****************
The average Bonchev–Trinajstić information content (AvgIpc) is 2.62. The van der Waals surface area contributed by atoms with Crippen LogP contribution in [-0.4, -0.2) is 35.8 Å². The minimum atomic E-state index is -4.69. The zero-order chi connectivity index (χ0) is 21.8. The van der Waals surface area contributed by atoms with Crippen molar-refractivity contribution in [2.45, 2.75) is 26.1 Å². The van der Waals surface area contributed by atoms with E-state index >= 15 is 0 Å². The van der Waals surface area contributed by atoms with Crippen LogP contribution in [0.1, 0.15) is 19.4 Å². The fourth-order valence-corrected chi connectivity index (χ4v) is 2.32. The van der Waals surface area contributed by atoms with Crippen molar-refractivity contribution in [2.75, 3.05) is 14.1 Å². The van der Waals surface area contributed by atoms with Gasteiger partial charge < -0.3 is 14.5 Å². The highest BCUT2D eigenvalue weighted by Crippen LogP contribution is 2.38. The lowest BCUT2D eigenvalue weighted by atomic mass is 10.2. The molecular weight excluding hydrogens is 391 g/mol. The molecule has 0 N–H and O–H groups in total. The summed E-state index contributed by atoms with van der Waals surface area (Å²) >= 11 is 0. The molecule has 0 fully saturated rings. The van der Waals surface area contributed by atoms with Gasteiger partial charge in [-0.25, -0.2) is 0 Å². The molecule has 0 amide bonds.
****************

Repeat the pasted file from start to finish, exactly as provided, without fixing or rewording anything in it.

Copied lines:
The average Bonchev–Trinajstić information content (AvgIpc) is 2.62. The van der Waals surface area contributed by atoms with Crippen LogP contribution in [-0.4, -0.2) is 35.8 Å². The minimum atomic E-state index is -4.69. The zero-order chi connectivity index (χ0) is 21.8. The van der Waals surface area contributed by atoms with Crippen molar-refractivity contribution in [2.45, 2.75) is 26.1 Å². The van der Waals surface area contributed by atoms with E-state index >= 15 is 0 Å². The van der Waals surface area contributed by atoms with Crippen LogP contribution in [0.1, 0.15) is 19.4 Å². The fourth-order valence-corrected chi connectivity index (χ4v) is 2.32. The van der Waals surface area contributed by atoms with Crippen molar-refractivity contribution in [2.75, 3.05) is 14.1 Å². The van der Waals surface area contributed by atoms with Gasteiger partial charge < -0.3 is 14.5 Å². The highest BCUT2D eigenvalue weighted by Crippen LogP contribution is 2.38. The lowest BCUT2D eigenvalue weighted by atomic mass is 10.2. The molecular weight excluding hydrogens is 391 g/mol. The molecule has 0 N–H and O–H groups in total. The summed E-state index contributed by atoms with van der Waals surface area (Å²) >= 11 is 0. The molecule has 0 fully saturated rings. The van der Waals surface area contributed by atoms with Gasteiger partial charge in [-0.25, -0.2) is 0 Å². The molecule has 0 amide bonds.